Home video changed the world. The cultural and historical impact of the VHS tape was enormous. This film traces the ripples of that impact by examining the myriad aspects of society that were altered by the creation of videotape.
In 1968, Pittsburgh native, George Romero, would direct a low budget film that would revolutionize the horror genre forever, Night of the Living Dead. Through interviews with the talents involved, the story of this film creation is told and how it reflected its time with a grotesque and powerful immediacy. Furthermore, the film's difficult and controversial release to an unsuspecting film public is also recounted as it survived the early revulsion to become a landmark cinematic creation with a profound effect on popular culture.Written by
Kenneth Chisholm (email@example.com)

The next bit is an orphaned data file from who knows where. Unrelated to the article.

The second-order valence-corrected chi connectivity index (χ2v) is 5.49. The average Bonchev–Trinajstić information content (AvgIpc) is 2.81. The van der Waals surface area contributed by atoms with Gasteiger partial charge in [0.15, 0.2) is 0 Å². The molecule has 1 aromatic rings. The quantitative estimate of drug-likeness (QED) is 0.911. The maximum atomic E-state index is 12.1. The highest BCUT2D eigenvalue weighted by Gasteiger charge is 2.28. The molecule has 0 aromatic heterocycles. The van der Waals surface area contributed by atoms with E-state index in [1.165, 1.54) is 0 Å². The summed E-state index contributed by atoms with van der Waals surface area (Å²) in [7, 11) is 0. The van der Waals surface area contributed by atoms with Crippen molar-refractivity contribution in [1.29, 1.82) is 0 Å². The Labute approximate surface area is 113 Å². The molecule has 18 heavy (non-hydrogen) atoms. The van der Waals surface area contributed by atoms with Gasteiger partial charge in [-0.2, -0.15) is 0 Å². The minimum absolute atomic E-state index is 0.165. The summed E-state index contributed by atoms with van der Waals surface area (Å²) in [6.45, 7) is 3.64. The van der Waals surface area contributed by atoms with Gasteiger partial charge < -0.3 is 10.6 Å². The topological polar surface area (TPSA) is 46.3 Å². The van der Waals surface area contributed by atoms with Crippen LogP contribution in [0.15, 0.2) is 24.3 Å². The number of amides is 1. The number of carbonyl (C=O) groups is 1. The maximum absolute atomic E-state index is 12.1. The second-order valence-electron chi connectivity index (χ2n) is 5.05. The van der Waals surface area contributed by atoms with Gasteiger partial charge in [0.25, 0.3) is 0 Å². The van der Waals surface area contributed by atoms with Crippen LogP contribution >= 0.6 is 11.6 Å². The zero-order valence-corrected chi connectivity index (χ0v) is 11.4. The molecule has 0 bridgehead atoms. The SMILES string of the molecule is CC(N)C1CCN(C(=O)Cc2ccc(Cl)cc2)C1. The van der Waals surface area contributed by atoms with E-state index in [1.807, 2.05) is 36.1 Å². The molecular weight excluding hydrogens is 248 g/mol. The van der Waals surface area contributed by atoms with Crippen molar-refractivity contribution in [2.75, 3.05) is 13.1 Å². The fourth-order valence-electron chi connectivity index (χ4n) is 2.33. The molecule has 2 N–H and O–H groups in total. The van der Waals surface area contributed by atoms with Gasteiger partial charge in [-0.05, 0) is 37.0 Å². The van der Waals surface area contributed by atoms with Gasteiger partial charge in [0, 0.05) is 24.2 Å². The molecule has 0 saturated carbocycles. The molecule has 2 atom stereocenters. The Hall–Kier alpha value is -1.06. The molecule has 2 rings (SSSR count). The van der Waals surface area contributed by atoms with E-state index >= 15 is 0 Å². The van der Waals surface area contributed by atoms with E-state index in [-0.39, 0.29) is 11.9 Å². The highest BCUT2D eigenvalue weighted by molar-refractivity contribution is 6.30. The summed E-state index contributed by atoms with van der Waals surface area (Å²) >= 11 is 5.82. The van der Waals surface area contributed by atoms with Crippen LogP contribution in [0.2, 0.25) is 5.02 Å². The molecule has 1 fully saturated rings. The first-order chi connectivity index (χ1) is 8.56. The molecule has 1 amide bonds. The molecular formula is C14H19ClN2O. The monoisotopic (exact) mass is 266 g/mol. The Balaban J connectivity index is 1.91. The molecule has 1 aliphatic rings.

Being the zombie aficionado that I am, of course I had to sit down and watch this as well.
Despite being a documentary, then it was fun to watch, because you do get offered a very nice and detailed look into the makings of a movie that has defined a whole genre of movies to follow.
It is clear that George A. Romero, the man and the myth, was a passionate front-runner for the zombie genre, and that without his timeless masterpiece, then the zombie genre would most likely have been something else entirely today.
If you are not overly a fan of the zombie genre, then there is very little for you to find of use in this documentary.
This is in every meaning of the word a true must watch for zombie fans out there. It is also innovating and inspirational, and might just spur on other directors in the making with a passion for the zombie genre.
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